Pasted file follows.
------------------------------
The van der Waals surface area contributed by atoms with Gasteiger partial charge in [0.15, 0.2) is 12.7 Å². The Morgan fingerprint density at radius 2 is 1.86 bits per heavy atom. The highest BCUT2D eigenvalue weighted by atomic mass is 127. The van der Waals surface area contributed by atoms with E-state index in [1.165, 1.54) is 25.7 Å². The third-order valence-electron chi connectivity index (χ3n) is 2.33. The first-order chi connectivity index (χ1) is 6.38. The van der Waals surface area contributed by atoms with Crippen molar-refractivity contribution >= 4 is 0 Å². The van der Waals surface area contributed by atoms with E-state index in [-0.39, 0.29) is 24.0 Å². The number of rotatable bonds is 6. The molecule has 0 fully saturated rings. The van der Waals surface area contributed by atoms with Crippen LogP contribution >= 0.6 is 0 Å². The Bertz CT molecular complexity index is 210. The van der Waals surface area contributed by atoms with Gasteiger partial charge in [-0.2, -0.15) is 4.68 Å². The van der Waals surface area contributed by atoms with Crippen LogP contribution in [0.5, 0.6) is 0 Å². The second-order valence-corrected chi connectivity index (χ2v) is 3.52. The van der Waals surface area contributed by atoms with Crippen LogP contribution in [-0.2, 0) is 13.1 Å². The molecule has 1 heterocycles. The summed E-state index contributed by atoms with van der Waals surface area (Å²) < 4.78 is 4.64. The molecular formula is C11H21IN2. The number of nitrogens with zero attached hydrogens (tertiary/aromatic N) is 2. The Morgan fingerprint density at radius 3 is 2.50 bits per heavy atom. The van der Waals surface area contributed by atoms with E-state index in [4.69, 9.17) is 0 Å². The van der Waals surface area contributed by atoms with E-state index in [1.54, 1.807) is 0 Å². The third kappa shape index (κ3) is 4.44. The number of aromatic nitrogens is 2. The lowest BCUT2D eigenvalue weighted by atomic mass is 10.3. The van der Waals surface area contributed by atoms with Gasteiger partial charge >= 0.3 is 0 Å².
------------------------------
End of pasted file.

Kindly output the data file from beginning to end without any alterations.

The van der Waals surface area contributed by atoms with Gasteiger partial charge in [0.15, 0.2) is 12.7 Å². The Morgan fingerprint density at radius 2 is 1.86 bits per heavy atom. The highest BCUT2D eigenvalue weighted by atomic mass is 127. The van der Waals surface area contributed by atoms with E-state index in [1.165, 1.54) is 25.7 Å². The third-order valence-electron chi connectivity index (χ3n) is 2.33. The first-order chi connectivity index (χ1) is 6.38. The van der Waals surface area contributed by atoms with Crippen molar-refractivity contribution >= 4 is 0 Å². The van der Waals surface area contributed by atoms with E-state index in [-0.39, 0.29) is 24.0 Å². The number of rotatable bonds is 6. The molecule has 0 fully saturated rings. The van der Waals surface area contributed by atoms with Crippen LogP contribution >= 0.6 is 0 Å². The Bertz CT molecular complexity index is 210. The van der Waals surface area contributed by atoms with Gasteiger partial charge in [-0.2, -0.15) is 4.68 Å². The van der Waals surface area contributed by atoms with Crippen LogP contribution in [0.5, 0.6) is 0 Å². The second-order valence-corrected chi connectivity index (χ2v) is 3.52. The van der Waals surface area contributed by atoms with Crippen LogP contribution in [-0.2, 0) is 13.1 Å². The molecule has 1 heterocycles. The summed E-state index contributed by atoms with van der Waals surface area (Å²) < 4.78 is 4.64. The molecular formula is C11H21IN2. The number of nitrogens with zero attached hydrogens (tertiary/aromatic N) is 2. The Morgan fingerprint density at radius 3 is 2.50 bits per heavy atom. The van der Waals surface area contributed by atoms with E-state index in [4.69, 9.17) is 0 Å². The van der Waals surface area contributed by atoms with E-state index in [1.54, 1.807) is 0 Å². The third kappa shape index (κ3) is 4.44. The number of aromatic nitrogens is 2. The lowest BCUT2D eigenvalue weighted by atomic mass is 10.3. The van der Waals surface area contributed by atoms with Gasteiger partial charge >= 0.3 is 0 Å².